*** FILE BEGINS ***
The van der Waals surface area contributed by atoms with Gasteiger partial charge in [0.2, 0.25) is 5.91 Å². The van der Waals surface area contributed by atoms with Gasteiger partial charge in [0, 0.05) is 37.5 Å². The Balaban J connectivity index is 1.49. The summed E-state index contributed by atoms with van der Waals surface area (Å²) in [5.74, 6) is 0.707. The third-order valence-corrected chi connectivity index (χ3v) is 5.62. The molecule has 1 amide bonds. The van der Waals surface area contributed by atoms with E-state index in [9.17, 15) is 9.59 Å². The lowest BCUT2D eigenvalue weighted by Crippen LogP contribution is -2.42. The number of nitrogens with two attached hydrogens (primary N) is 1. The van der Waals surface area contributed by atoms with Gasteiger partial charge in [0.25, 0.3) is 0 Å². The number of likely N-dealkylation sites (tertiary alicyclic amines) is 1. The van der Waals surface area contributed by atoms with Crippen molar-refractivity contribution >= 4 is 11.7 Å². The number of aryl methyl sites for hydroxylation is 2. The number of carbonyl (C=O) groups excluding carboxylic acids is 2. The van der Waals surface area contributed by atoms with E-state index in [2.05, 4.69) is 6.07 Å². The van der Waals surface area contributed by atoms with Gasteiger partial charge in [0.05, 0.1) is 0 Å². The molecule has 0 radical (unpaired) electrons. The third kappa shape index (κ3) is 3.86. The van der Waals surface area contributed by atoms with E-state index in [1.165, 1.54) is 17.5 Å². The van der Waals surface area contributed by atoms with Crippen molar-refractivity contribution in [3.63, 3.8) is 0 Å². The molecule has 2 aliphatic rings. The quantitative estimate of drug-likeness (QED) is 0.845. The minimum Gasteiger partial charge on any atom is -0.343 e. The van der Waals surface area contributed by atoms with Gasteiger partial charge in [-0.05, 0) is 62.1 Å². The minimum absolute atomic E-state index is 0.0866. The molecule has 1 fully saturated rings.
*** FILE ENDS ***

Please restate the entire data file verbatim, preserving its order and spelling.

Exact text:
The van der Waals surface area contributed by atoms with Gasteiger partial charge in [0.2, 0.25) is 5.91 Å². The van der Waals surface area contributed by atoms with Gasteiger partial charge in [0, 0.05) is 37.5 Å². The Balaban J connectivity index is 1.49. The summed E-state index contributed by atoms with van der Waals surface area (Å²) in [5.74, 6) is 0.707. The third-order valence-corrected chi connectivity index (χ3v) is 5.62. The molecule has 1 amide bonds. The van der Waals surface area contributed by atoms with E-state index in [9.17, 15) is 9.59 Å². The lowest BCUT2D eigenvalue weighted by Crippen LogP contribution is -2.42. The number of nitrogens with two attached hydrogens (primary N) is 1. The van der Waals surface area contributed by atoms with Gasteiger partial charge in [0.25, 0.3) is 0 Å². The number of likely N-dealkylation sites (tertiary alicyclic amines) is 1. The van der Waals surface area contributed by atoms with Crippen molar-refractivity contribution >= 4 is 11.7 Å². The number of aryl methyl sites for hydroxylation is 2. The number of carbonyl (C=O) groups excluding carboxylic acids is 2. The van der Waals surface area contributed by atoms with E-state index in [2.05, 4.69) is 6.07 Å². The van der Waals surface area contributed by atoms with Gasteiger partial charge in [0.05, 0.1) is 0 Å². The molecule has 0 radical (unpaired) electrons. The third kappa shape index (κ3) is 3.86. The van der Waals surface area contributed by atoms with E-state index in [1.165, 1.54) is 17.5 Å². The van der Waals surface area contributed by atoms with Crippen molar-refractivity contribution in [3.63, 3.8) is 0 Å². The molecule has 2 aliphatic rings. The quantitative estimate of drug-likeness (QED) is 0.845. The minimum Gasteiger partial charge on any atom is -0.343 e. The van der Waals surface area contributed by atoms with Gasteiger partial charge in [-0.05, 0) is 62.1 Å². The minimum absolute atomic E-state index is 0.0866. The molecule has 1 fully saturated rings.